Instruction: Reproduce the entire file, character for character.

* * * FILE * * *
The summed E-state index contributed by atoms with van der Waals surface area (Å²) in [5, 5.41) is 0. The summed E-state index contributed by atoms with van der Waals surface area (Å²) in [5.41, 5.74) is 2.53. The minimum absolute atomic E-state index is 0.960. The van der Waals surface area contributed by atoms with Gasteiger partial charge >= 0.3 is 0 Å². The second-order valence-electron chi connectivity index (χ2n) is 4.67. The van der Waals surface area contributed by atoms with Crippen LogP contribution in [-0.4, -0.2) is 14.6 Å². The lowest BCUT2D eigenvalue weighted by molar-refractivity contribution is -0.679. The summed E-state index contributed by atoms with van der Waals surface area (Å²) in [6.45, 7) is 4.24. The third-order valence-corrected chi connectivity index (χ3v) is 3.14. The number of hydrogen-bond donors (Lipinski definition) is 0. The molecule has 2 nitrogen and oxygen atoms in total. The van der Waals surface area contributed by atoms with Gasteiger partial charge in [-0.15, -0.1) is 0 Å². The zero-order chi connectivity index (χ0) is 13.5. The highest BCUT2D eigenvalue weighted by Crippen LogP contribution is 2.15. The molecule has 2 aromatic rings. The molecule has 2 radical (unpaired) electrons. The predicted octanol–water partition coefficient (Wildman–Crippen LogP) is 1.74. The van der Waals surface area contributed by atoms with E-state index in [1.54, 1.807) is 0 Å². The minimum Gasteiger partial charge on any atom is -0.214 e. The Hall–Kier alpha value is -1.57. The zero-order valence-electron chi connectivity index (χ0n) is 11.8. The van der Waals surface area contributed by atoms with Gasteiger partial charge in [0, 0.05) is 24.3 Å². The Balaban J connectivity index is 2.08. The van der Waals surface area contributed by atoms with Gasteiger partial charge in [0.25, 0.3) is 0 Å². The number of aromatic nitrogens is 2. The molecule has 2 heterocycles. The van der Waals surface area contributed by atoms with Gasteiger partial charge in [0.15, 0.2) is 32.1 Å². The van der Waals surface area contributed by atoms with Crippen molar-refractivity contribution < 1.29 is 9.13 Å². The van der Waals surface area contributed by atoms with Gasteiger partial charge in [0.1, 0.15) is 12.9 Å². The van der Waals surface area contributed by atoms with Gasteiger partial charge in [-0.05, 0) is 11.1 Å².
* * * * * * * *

The summed E-state index contributed by atoms with van der Waals surface area (Å²) in [5, 5.41) is 0. The summed E-state index contributed by atoms with van der Waals surface area (Å²) in [5.41, 5.74) is 2.53. The minimum absolute atomic E-state index is 0.960. The van der Waals surface area contributed by atoms with Gasteiger partial charge >= 0.3 is 0 Å². The second-order valence-electron chi connectivity index (χ2n) is 4.67. The van der Waals surface area contributed by atoms with Crippen LogP contribution in [-0.4, -0.2) is 14.6 Å². The lowest BCUT2D eigenvalue weighted by molar-refractivity contribution is -0.679. The summed E-state index contributed by atoms with van der Waals surface area (Å²) in [6.45, 7) is 4.24. The third-order valence-corrected chi connectivity index (χ3v) is 3.14. The number of hydrogen-bond donors (Lipinski definition) is 0. The molecule has 2 nitrogen and oxygen atoms in total. The van der Waals surface area contributed by atoms with Gasteiger partial charge in [-0.15, -0.1) is 0 Å². The zero-order chi connectivity index (χ0) is 13.5. The highest BCUT2D eigenvalue weighted by Crippen LogP contribution is 2.15. The molecule has 2 aromatic rings. The molecule has 2 radical (unpaired) electrons. The predicted octanol–water partition coefficient (Wildman–Crippen LogP) is 1.74. The van der Waals surface area contributed by atoms with E-state index in [1.54, 1.807) is 0 Å². The minimum Gasteiger partial charge on any atom is -0.214 e. The Hall–Kier alpha value is -1.57. The zero-order valence-electron chi connectivity index (χ0n) is 11.8. The van der Waals surface area contributed by atoms with Gasteiger partial charge in [0, 0.05) is 24.3 Å². The Balaban J connectivity index is 2.08. The van der Waals surface area contributed by atoms with Gasteiger partial charge in [0.25, 0.3) is 0 Å². The number of aromatic nitrogens is 2. The molecule has 2 heterocycles. The van der Waals surface area contributed by atoms with Gasteiger partial charge in [0.15, 0.2) is 32.1 Å². The van der Waals surface area contributed by atoms with Crippen molar-refractivity contribution < 1.29 is 9.13 Å². The van der Waals surface area contributed by atoms with Gasteiger partial charge in [0.1, 0.15) is 12.9 Å². The van der Waals surface area contributed by atoms with Gasteiger partial charge in [-0.05, 0) is 11.1 Å².